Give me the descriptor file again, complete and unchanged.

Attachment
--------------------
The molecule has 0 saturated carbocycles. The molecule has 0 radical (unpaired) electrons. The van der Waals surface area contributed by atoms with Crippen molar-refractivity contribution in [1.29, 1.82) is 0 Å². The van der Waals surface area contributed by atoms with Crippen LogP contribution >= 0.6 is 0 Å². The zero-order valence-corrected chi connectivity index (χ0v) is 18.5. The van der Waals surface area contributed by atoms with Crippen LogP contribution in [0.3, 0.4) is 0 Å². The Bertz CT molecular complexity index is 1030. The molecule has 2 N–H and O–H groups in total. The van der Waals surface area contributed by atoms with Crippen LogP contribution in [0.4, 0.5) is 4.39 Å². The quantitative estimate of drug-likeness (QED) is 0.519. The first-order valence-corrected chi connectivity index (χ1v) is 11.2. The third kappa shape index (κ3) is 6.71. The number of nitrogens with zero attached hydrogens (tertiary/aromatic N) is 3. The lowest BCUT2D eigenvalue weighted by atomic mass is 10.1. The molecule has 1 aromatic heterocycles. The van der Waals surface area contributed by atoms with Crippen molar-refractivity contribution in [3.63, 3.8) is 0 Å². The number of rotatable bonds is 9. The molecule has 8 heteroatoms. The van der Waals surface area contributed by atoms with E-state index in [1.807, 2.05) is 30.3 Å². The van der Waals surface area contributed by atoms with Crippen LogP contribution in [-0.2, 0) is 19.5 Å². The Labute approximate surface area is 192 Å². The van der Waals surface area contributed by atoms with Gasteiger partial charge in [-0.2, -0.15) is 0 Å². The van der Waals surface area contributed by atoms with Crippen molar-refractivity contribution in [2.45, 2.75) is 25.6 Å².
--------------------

The molecule has 0 saturated carbocycles. The molecule has 0 radical (unpaired) electrons. The van der Waals surface area contributed by atoms with Crippen molar-refractivity contribution in [1.29, 1.82) is 0 Å². The van der Waals surface area contributed by atoms with Crippen LogP contribution >= 0.6 is 0 Å². The zero-order valence-corrected chi connectivity index (χ0v) is 18.5. The van der Waals surface area contributed by atoms with Crippen LogP contribution in [0.3, 0.4) is 0 Å². The Bertz CT molecular complexity index is 1030. The molecule has 2 N–H and O–H groups in total. The van der Waals surface area contributed by atoms with Crippen LogP contribution in [0.4, 0.5) is 4.39 Å². The quantitative estimate of drug-likeness (QED) is 0.519. The first-order valence-corrected chi connectivity index (χ1v) is 11.2. The third kappa shape index (κ3) is 6.71. The number of nitrogens with zero attached hydrogens (tertiary/aromatic N) is 3. The lowest BCUT2D eigenvalue weighted by atomic mass is 10.1. The molecule has 1 aromatic heterocycles. The van der Waals surface area contributed by atoms with Crippen molar-refractivity contribution in [3.63, 3.8) is 0 Å². The number of rotatable bonds is 9. The molecule has 8 heteroatoms. The van der Waals surface area contributed by atoms with E-state index in [1.807, 2.05) is 30.3 Å². The van der Waals surface area contributed by atoms with Crippen LogP contribution in [-0.2, 0) is 19.5 Å². The Labute approximate surface area is 192 Å². The van der Waals surface area contributed by atoms with Gasteiger partial charge in [-0.2, -0.15) is 0 Å². The van der Waals surface area contributed by atoms with Crippen molar-refractivity contribution in [2.45, 2.75) is 25.6 Å².